, Volume 23, Issue 2, pp 83–92

Population and leaf-level variation of iridoid glycosides in the invasive weed Verbascum thapsus L. (common mullein): implications for herbivory by generalist insects


    • Graduate Degree Program in Ecology and Department of Bioagricultural Sciences and Pest ManagementColorado State University
    • Department of Invasion EcologyInstitute of Botany, Academy of Sciences of the Czech Republic
  • Ryan Prioreschi
    • Department of Ecology and Evolutionary BiologyUniversity of Colorado
  • Carolina Quintero
    • Department of Ecology and Evolutionary BiologyUniversity of Colorado
Research Paper

DOI: 10.1007/s00049-012-0121-y

Cite this article as:
Alba, C., Prioreschi, R. & Quintero, C. Chemoecology (2013) 23: 83. doi:10.1007/s00049-012-0121-y


Plant–insect interactions, which are strongly mediated by chemical defenses, have the potential to shape invasion dynamics. Despite this, few studies have quantified natural variation in key defensive compounds of invasive plant populations, or how those defenses relate to levels of herbivory. Here, we evaluated variation in the iridoid glycosides aucubin and catalpol in rosette plants of naturally occurring, introduced populations of the North American invader, Verbascum thapsus L. (common mullein; Scrophulariaceae). We examined two scales that are likely to structure interactions with insect herbivores—among populations and within plant tissues (i.e., between young and old leaves). We additionally estimated the severity of damage incurred at these scales due to insect chewing herbivores (predominantly grasshoppers and caterpillars), and evaluated the relationship between iridoid glycoside content and leaf damage. We found significant variation in iridoid glycoside concentrations among populations and between young and old leaves, with levels of herbivory strongly tracking leaf-level investment in defense. Specifically, across populations, young leaves were highly defended by iridoids (averaging 6.5× the concentration present in old leaves, and containing higher proportions of the potentially more toxic iridoid, catalpol) and suffered only minimal damage from generalist herbivores. In contrast, old leaves were significantly less defended and accordingly more substantially utilized. These findings reveal that quantitative variation in iridoid glycosides is a key feature explaining patterns of herbivory in an introduced plant. In particular, these data support the hypothesis that defenses limit the ability of generalists to feed on mullein’s well-defended young leaves, resulting in minimal losses of high-quality tissue, and increasing performance of this introduced species.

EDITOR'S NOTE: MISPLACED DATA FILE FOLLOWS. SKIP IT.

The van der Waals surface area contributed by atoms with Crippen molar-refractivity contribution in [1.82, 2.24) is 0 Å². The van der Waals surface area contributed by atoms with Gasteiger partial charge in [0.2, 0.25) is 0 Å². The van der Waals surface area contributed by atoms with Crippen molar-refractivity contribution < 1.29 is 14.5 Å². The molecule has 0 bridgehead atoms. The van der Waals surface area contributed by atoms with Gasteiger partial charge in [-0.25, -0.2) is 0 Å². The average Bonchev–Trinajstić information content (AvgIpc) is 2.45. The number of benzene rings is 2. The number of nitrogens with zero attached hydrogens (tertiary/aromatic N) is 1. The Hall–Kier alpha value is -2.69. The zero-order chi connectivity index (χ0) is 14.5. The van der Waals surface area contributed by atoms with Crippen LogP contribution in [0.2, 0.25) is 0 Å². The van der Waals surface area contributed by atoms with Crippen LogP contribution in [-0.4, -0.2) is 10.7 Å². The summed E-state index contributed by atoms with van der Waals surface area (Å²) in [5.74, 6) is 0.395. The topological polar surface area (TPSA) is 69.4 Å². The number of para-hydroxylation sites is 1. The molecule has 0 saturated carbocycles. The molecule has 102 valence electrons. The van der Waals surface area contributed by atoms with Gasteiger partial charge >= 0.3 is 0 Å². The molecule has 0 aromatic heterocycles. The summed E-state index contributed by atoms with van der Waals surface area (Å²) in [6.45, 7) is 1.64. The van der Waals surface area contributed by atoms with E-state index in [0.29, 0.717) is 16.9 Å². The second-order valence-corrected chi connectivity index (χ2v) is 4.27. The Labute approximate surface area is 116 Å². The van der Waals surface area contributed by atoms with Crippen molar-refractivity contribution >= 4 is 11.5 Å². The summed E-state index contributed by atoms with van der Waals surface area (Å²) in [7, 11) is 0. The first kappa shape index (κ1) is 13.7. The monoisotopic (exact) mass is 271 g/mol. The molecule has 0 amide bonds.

AucubinCatalpolPlant–insect interactionsPlant invasions

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© Springer Basel 2012